Thursday, November 30, 2017


The train dispatcher uses a train sheet as a work sheet to keep track of trains and engines that operate on his/her territory.  Since I model a portion of the Clearwater Sub, I have made up a train sheet that is very similar to those used by CN.  The prototype train sheets were printed on a card stock to make them more durable and a new one was used every day.  Each dispatcher would sign the train sheet in the space provided at the top right hand portion.  Other information was also included, such as the current Time Table in effect, the day of the week and date, and any abnormalities that occurred, like broken rails, derailments, crossing accidents, etc.

The center of the sheet was taken from the current Time Table and included station names, mileages, yard limits, if any, train order office signals and siding capacities.

Each column on either side of the station information was for a train that operated on the  subdivision.  The dispatcher would enter the first class trains closest to the center as they would be found in the Time Table.  On my example, No 1 and No 163 would be found just to the left of the station column and No 164 and No 2 to the right of the station column.  Then extra trains would be added in chronological order from the center to the outside.  Work trains and local trains operating as turns would be placed to the very outside.  

The top row (diagonal lines) was the place where the conductor and engineers names would be recorded.  The next row was for the train designation such as 1, 2, EXTRA or WORK.  We had a rubber stamp with the word EXTRA and a red stamp pad.  When the train was cleared, the extra stamp would be used in that location.  The next three rows were used for unit numbers (except for a work train.  The first unit row was used for the EXTRA stamp).  If there were too many unit numbers to fit in theses spaces, the balance of the units could be found at the bottom of the sheet below that column.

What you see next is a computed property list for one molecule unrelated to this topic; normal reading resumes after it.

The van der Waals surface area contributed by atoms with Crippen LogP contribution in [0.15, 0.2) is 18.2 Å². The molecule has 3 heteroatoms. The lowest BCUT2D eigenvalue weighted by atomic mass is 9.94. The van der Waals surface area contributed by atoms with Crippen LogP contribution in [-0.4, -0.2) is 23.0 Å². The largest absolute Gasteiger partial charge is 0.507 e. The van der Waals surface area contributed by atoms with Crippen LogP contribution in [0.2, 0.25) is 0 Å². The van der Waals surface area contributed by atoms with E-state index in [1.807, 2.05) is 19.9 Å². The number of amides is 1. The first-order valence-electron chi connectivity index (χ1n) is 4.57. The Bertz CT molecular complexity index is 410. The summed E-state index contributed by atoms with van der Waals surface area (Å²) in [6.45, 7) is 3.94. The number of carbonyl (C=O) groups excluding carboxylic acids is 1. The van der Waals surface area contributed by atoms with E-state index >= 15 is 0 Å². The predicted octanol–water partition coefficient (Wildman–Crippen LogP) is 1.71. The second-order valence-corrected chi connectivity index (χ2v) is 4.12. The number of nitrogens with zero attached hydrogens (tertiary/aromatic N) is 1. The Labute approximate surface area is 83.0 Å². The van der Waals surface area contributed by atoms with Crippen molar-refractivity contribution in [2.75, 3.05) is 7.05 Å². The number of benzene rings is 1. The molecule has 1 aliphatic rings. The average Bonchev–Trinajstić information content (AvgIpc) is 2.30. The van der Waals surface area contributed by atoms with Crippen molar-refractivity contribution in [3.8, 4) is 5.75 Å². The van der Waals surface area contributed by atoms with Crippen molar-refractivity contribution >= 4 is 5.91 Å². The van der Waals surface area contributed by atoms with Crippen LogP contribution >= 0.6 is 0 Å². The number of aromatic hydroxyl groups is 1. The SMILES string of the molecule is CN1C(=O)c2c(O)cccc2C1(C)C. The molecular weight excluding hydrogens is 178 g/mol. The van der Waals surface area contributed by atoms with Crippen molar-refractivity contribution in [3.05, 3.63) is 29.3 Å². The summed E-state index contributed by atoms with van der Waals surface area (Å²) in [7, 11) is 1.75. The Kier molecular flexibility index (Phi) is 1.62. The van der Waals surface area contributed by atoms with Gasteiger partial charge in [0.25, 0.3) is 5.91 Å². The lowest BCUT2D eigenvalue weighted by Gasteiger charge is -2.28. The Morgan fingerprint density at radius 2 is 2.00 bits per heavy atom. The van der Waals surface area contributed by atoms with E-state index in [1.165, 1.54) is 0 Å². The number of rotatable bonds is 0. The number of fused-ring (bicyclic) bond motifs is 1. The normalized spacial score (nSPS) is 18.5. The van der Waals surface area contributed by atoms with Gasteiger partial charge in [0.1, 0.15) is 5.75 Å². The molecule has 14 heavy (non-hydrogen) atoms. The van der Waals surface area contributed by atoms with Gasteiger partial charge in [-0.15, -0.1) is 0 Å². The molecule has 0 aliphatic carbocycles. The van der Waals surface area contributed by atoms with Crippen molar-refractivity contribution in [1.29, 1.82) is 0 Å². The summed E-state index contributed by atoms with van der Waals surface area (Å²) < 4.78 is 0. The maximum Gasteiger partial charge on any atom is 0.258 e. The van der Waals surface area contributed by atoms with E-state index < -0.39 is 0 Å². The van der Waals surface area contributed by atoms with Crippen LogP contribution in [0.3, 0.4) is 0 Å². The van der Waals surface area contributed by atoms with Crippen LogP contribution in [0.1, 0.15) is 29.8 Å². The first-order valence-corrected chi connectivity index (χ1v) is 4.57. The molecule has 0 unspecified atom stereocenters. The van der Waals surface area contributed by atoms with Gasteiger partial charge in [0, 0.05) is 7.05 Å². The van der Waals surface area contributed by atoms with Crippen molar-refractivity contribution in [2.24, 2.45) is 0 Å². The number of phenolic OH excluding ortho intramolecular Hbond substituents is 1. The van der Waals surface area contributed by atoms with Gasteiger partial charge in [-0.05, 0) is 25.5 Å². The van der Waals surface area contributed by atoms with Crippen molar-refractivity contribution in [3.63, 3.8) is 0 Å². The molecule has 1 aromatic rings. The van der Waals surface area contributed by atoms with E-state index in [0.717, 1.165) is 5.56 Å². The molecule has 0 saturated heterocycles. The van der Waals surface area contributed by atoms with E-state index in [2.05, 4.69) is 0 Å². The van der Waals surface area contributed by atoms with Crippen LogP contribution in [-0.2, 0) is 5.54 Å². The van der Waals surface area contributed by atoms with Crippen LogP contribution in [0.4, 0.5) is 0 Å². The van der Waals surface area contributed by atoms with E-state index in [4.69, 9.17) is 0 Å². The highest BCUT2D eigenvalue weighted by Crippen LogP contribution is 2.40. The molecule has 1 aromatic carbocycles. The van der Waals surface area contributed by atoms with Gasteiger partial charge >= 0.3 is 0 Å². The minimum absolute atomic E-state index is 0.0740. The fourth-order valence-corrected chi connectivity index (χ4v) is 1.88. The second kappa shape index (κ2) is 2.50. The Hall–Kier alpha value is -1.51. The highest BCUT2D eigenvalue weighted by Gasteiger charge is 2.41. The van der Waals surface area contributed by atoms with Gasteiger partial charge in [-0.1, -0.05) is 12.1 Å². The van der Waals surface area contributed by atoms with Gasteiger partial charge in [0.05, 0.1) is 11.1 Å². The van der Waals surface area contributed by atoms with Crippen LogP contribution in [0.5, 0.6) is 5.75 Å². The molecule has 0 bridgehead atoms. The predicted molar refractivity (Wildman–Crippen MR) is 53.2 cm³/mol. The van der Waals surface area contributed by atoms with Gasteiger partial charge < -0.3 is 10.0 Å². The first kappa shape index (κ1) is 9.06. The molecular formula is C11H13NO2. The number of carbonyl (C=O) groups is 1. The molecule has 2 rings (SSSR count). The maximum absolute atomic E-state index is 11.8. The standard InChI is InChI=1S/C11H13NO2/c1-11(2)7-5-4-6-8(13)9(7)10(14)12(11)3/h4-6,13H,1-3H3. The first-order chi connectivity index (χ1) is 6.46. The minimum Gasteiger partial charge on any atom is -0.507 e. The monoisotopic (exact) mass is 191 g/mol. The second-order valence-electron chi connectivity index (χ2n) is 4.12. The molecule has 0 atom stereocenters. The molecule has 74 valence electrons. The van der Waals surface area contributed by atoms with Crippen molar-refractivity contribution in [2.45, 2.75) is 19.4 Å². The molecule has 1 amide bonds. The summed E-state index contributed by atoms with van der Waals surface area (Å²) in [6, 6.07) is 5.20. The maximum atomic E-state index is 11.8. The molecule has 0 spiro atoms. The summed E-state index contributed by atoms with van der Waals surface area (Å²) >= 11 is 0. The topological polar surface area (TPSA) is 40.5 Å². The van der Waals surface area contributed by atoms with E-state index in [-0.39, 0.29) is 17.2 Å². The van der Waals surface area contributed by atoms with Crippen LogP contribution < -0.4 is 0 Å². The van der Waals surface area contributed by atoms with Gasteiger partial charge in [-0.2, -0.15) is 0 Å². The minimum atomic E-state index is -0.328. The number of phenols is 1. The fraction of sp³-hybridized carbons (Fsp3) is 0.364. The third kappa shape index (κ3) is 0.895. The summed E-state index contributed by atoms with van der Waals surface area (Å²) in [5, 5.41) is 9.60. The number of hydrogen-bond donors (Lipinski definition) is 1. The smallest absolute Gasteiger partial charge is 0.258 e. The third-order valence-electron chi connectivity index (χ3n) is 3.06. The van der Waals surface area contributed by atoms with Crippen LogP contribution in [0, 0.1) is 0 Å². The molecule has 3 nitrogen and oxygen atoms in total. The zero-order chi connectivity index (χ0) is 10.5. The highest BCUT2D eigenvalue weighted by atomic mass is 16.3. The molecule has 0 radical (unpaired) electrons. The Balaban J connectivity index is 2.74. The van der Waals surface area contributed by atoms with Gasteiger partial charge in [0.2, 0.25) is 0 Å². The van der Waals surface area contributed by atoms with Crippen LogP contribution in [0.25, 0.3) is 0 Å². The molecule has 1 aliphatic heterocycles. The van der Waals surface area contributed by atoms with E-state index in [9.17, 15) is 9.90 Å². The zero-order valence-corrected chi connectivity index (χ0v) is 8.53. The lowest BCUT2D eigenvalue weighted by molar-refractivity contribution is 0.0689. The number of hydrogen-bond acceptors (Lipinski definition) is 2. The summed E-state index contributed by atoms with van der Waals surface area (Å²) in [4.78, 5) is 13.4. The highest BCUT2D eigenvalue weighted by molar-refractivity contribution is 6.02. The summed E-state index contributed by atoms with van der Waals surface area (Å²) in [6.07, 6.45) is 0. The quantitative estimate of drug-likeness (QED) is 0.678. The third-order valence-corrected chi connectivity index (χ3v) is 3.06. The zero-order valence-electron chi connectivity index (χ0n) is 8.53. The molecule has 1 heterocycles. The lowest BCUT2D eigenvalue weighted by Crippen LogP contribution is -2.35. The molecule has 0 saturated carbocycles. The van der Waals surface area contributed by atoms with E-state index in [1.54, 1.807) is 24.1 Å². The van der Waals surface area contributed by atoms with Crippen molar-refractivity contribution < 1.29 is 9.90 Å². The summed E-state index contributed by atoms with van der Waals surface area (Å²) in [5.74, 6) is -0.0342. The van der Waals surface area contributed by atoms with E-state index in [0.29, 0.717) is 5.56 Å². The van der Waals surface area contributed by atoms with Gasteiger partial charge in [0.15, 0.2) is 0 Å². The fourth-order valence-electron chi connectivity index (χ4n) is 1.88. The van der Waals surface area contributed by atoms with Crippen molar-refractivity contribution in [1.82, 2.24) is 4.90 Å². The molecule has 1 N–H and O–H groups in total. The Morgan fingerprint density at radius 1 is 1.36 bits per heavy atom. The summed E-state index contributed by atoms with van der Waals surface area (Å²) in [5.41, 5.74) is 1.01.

After the motive power rows, there was a row for loads and empties, arriving or departing, depending upon the direction.  The next row was for the tonnage associated with those loads and empties.  The next row was for the ordered time, then the next row was for the off duty time.

After the station names, at the bottom of the sheet, was another row for the loads and empties, arriving or departing, and the tonnage.  The final row was for the train length (usually the departing length).

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